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Catching up on WebKit GStreamer WebAudio backends maintenance

Over the past few months the WebKit development team has been working on modernizing support for the WebAudio specification. This post highlights some of the changes that were recently merged, focusing on the GStreamer ports. My fellow WebKit colleague, Chris Dumez, has been very active lately, updating the WebAudio implementation for the mac ports in order to comply with the latest changes of the specification. His contributions have been documented in the Safari Technology Preview release notes for version 113, version 114, version 115 and version 116. This is great for the WebKit project! Since the initial implementation landed around 2011, there wasn’t much activity and over the years our implementation started lagging behind other web engines in terms of features and spec compliance. So, many thanks Chris, I think you’re making a lot of WebAudio web developers very happy these days :) The flip side of the coin is that some of these changes broke the GStreamer backends, as Chris is focusing mostly on the Apple ports, a few bugs slipped in, noticed by the CI test bots and dutifully gardened by our bots sheriffs. Those backends were upstreamed in 2012 and since then I didn’t devote much time to their maintenance, aside from casual bug-fixing. Read more Also: SVT-AV1, Dav1d Speeding Along AV1 Into 2021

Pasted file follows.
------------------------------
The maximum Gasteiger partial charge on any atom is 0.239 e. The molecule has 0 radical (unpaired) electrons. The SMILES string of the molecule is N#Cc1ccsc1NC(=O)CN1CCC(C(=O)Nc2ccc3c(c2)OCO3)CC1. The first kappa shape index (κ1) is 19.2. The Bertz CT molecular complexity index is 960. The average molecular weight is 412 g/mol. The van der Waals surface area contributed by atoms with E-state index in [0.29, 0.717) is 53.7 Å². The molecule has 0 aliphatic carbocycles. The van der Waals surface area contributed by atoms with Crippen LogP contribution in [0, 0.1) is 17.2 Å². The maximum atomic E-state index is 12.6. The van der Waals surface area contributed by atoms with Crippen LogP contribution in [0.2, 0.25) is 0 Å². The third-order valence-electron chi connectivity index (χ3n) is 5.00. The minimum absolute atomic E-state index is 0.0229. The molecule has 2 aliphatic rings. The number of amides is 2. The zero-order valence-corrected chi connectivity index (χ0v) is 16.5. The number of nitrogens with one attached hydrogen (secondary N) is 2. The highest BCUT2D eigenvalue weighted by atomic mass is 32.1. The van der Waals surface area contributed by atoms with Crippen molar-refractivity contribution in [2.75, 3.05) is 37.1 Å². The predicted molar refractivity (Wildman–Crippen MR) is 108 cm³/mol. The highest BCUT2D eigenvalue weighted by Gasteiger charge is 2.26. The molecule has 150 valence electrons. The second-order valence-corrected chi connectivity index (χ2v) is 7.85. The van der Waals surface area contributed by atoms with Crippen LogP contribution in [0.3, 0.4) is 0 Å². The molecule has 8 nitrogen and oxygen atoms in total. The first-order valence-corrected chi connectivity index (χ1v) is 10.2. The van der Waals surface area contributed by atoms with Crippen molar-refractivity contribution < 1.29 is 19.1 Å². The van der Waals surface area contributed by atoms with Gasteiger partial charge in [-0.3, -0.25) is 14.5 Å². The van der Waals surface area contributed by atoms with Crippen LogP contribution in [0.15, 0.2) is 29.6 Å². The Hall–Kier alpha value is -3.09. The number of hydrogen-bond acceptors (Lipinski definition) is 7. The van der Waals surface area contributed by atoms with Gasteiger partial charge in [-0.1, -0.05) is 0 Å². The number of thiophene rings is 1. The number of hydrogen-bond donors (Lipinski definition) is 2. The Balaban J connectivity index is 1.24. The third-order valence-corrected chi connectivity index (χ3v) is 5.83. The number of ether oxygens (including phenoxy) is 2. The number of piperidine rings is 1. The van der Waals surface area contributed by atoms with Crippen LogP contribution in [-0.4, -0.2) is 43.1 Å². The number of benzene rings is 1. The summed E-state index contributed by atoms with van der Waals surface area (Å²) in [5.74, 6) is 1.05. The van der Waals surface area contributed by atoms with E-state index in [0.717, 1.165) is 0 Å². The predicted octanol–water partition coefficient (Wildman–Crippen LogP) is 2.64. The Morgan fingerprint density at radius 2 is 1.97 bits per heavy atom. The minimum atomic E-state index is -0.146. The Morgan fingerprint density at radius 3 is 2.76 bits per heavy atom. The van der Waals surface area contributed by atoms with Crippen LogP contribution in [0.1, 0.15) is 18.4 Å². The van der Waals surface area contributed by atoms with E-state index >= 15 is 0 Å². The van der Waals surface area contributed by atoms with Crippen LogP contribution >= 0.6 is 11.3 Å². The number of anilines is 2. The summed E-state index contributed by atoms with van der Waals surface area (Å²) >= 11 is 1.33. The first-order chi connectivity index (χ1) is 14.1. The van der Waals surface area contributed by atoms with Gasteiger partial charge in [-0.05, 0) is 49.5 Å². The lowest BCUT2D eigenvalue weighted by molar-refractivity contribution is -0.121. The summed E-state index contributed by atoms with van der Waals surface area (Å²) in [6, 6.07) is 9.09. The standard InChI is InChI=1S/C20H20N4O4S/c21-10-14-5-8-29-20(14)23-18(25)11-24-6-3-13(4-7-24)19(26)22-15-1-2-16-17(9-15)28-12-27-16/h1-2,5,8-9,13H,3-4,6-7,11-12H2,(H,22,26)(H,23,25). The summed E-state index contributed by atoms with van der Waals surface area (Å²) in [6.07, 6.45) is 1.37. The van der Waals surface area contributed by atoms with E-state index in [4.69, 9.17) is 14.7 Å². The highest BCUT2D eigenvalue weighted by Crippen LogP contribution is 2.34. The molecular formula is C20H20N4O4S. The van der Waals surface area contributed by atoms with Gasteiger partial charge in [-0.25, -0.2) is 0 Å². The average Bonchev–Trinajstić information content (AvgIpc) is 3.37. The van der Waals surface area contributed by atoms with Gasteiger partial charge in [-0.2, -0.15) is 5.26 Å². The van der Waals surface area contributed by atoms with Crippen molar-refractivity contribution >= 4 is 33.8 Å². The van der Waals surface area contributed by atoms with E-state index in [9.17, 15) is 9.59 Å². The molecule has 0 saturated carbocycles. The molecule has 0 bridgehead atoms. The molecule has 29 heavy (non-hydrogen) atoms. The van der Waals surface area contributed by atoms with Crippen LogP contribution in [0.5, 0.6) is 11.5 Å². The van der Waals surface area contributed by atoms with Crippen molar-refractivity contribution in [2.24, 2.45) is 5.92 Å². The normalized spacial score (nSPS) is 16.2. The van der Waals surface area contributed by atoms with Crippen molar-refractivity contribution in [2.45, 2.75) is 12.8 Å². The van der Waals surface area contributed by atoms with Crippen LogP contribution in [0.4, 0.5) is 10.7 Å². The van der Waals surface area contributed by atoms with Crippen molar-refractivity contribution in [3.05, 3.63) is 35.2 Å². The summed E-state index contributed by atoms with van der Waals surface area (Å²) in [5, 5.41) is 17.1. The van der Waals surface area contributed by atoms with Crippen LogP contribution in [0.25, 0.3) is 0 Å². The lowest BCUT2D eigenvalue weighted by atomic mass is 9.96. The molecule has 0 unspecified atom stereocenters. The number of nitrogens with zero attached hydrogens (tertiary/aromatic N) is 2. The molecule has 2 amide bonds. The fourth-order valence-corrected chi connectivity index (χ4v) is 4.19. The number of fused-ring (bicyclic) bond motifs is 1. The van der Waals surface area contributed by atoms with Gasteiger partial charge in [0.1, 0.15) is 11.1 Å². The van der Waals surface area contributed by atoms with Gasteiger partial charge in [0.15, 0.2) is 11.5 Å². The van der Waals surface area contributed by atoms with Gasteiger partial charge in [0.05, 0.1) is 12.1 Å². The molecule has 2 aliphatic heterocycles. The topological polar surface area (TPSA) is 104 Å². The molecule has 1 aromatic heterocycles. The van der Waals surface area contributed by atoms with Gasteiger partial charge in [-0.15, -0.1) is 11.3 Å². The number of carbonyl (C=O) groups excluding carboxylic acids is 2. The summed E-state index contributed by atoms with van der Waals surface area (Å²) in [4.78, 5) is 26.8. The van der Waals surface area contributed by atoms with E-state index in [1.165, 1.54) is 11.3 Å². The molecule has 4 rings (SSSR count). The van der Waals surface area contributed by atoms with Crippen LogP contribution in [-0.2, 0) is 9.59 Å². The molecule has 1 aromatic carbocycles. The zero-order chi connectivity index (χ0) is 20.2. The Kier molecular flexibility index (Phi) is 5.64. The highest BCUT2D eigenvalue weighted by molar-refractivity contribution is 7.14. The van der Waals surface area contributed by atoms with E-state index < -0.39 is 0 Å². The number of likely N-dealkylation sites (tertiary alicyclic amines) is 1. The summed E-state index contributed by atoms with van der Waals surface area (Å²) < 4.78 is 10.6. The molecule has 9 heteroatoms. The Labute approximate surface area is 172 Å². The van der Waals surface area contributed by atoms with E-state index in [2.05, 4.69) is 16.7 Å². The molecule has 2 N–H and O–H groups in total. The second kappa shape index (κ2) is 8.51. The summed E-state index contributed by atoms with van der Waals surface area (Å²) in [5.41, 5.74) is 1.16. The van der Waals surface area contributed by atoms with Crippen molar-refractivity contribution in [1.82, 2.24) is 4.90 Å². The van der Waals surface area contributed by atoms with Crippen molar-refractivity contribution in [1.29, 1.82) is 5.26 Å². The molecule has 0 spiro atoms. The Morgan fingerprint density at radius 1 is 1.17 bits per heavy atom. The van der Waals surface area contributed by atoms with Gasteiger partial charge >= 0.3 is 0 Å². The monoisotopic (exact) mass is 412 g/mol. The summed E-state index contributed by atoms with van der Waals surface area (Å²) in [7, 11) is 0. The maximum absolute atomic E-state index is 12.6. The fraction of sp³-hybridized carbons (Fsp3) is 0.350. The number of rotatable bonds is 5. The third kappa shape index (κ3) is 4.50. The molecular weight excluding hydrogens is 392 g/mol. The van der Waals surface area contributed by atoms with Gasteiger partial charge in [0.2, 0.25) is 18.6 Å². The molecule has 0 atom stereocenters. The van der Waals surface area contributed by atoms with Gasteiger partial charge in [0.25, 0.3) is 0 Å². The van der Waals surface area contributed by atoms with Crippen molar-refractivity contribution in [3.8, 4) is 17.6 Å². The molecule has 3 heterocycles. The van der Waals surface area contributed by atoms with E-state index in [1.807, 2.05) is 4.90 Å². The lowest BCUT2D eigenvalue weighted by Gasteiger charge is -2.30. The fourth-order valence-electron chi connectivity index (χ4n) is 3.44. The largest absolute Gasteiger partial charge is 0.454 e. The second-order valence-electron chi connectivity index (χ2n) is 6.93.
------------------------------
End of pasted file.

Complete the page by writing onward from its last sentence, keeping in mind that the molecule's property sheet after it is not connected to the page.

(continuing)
9to5Linux Weekly Roundup: November 29th, 2020

The ninth installment of the 9to5Linux Weekly Roundup is here, for the week ending on November 29th, keeping you guys up to date with the most important things that have happened in the Linux world. This week it’s been a bit slow for Linux news, but we had some interesting releases and a nice announcement from TUXEDO Computers. Of course, let’s not forget about all the software and distro releases. Let’s get started, shall we? Read more

Android Leftovers

Firefox 83 vs. Chrome 87 On Intel Tiger Lake + AMD Renoir Under Linux

With this month's release of Chrome 87 having more performance improvements while Firefox 83 debuted with its "Warp" JavaScript improvements, it's a good time for some fresh Linux web browser benchmarks of these two main options. Plus with Firefox 84 to begin enabling WebRender by default in some Linux configurations, there is also a fresh run of Firefox with WebRender enabled. This round of weekend browser benchmarking featured Firefox 83, Firefox 83 with WebRender force enabled for all tests, and then Chrome 87. Tests were done on an AMD Ryzen 5 4500U and Intel Core i7 1165G7 notebooks (the latest Renoir and Tiger Lake hardware I have available for testing). Read more